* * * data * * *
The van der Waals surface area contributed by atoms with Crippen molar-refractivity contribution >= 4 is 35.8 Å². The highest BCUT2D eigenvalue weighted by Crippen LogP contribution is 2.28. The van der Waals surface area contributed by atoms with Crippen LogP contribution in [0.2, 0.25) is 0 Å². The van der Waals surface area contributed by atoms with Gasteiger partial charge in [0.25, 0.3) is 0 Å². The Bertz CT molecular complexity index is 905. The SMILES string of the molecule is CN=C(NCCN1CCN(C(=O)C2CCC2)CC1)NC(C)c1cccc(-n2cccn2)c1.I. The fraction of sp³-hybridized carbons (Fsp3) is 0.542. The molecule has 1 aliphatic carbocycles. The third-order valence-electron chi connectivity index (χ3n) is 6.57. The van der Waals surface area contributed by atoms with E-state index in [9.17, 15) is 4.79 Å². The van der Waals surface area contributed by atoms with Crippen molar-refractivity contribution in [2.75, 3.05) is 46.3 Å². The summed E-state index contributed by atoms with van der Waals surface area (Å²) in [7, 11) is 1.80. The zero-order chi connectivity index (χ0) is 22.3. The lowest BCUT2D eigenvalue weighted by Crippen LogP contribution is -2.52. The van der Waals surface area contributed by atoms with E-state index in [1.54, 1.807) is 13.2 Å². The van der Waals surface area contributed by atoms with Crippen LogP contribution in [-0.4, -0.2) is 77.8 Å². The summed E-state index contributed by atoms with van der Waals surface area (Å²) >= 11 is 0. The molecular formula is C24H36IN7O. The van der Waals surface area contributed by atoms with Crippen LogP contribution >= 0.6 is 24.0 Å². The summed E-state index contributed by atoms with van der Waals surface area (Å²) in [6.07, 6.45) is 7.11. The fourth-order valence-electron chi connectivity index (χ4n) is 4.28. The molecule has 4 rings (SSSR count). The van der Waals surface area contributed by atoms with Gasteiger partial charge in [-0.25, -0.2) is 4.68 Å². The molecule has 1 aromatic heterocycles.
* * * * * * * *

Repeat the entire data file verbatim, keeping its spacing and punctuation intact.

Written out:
The van der Waals surface area contributed by atoms with Crippen molar-refractivity contribution >= 4 is 35.8 Å². The highest BCUT2D eigenvalue weighted by Crippen LogP contribution is 2.28. The van der Waals surface area contributed by atoms with Crippen LogP contribution in [0.2, 0.25) is 0 Å². The van der Waals surface area contributed by atoms with Gasteiger partial charge in [0.25, 0.3) is 0 Å². The Bertz CT molecular complexity index is 905. The SMILES string of the molecule is CN=C(NCCN1CCN(C(=O)C2CCC2)CC1)NC(C)c1cccc(-n2cccn2)c1.I. The fraction of sp³-hybridized carbons (Fsp3) is 0.542. The molecule has 1 aliphatic carbocycles. The third-order valence-electron chi connectivity index (χ3n) is 6.57. The van der Waals surface area contributed by atoms with E-state index in [9.17, 15) is 4.79 Å². The van der Waals surface area contributed by atoms with Crippen molar-refractivity contribution in [2.75, 3.05) is 46.3 Å². The summed E-state index contributed by atoms with van der Waals surface area (Å²) in [7, 11) is 1.80. The zero-order chi connectivity index (χ0) is 22.3. The lowest BCUT2D eigenvalue weighted by Crippen LogP contribution is -2.52. The van der Waals surface area contributed by atoms with E-state index in [1.54, 1.807) is 13.2 Å². The van der Waals surface area contributed by atoms with Crippen LogP contribution in [-0.4, -0.2) is 77.8 Å². The summed E-state index contributed by atoms with van der Waals surface area (Å²) >= 11 is 0. The molecular formula is C24H36IN7O. The van der Waals surface area contributed by atoms with Crippen LogP contribution >= 0.6 is 24.0 Å². The summed E-state index contributed by atoms with van der Waals surface area (Å²) in [6.07, 6.45) is 7.11. The fourth-order valence-electron chi connectivity index (χ4n) is 4.28. The molecule has 4 rings (SSSR count). The van der Waals surface area contributed by atoms with Gasteiger partial charge in [-0.25, -0.2) is 4.68 Å². The molecule has 1 aromatic heterocycles.